For the first time, researchers have experimentally induced antibodies that neutralize HIV-1 and simultaneously recognize both HIV-1 envelope protein and lipids. The results were reported by U.S. Military HIV Research Program (MHRP) researchers on Aug. 25 in the online version of AIDS, the official journal of the International AIDS Society.
The lead investigators, Dr. Gary Matyas and Dr. Carl Alving, researchers in the Division of Retrovirology, MHRP, Walter Reed Army Institute of Research (WRAIR), and their collaborators, conducted the exploratory study using small synthetic HIV-1 peptides encapsulated in liposomes containing lipid A as an adjuvant.
The monoclonal antibodies, produced after immunizing mice, have binding characteristics that look similar to two well-known broadly neutralizing human monoclonal antibodies, known as 2F5 and 4E10, which also bind to HIV-1 protein and lipid. These antibodies, 2F5 and 4E10, are widely viewed as models of the types of neutralizing antibodies that might be useful in an effective HIV-1 vaccine. Until now, the HIV field has been unable to induce neutralizing antibodies that have both protein-binding and lipid-binding characteristics similar to 2F5 or 4E10. This study employed widely used, clinically acceptable, well-tolerated and relatively inexpensive generic antigen-adjuvant constituents that potentially could be used as part of a human formulation.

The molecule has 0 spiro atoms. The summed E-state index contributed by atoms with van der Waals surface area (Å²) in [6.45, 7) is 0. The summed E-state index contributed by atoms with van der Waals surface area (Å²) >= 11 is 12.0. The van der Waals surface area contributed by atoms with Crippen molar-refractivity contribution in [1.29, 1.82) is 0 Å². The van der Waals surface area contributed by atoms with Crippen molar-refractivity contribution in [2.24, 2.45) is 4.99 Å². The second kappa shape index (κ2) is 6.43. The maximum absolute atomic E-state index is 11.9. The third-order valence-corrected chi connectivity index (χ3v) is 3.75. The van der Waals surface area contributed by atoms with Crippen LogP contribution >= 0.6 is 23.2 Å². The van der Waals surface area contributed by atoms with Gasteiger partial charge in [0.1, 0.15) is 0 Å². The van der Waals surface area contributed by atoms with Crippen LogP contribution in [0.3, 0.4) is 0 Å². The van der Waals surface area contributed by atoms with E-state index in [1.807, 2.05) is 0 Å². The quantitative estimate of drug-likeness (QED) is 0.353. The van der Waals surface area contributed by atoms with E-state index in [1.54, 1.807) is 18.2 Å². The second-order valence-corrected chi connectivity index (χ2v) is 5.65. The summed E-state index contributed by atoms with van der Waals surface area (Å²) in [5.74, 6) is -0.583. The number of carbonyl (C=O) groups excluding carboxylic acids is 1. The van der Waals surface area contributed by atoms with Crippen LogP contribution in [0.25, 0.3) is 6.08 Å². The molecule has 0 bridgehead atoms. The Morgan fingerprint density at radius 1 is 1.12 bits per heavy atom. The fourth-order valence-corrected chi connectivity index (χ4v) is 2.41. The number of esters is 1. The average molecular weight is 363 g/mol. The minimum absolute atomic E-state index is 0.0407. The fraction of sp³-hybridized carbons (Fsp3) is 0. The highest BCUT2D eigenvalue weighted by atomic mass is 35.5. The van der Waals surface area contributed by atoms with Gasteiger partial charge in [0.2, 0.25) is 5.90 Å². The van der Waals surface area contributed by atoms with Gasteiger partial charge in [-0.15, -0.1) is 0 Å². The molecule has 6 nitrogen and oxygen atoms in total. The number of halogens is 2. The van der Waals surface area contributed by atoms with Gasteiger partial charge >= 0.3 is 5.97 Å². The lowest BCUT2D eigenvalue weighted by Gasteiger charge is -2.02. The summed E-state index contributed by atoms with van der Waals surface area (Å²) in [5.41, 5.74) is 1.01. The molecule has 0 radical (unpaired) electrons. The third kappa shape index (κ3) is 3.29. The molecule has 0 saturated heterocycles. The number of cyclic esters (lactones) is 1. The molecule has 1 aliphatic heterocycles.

Dr. Carl Alving, Chief of the Department of Adjuvant and Antigen Research, said, "Some of the strongest naturally occurring antibodies that broadly neutralize HIV have the unique characteristics of recognizing both HIV protein and lipid. It has been believed that it might be difficult to induce such antibodies experimentally, and historically, this has been considered a potential roadblock to creation of an effective HIV vaccine. This study demonstrates that such antibodies might be induced with immuno-stimulating liposomes."
Source: Henry M. Jackson Foundation for the Advancement of Military Medicine
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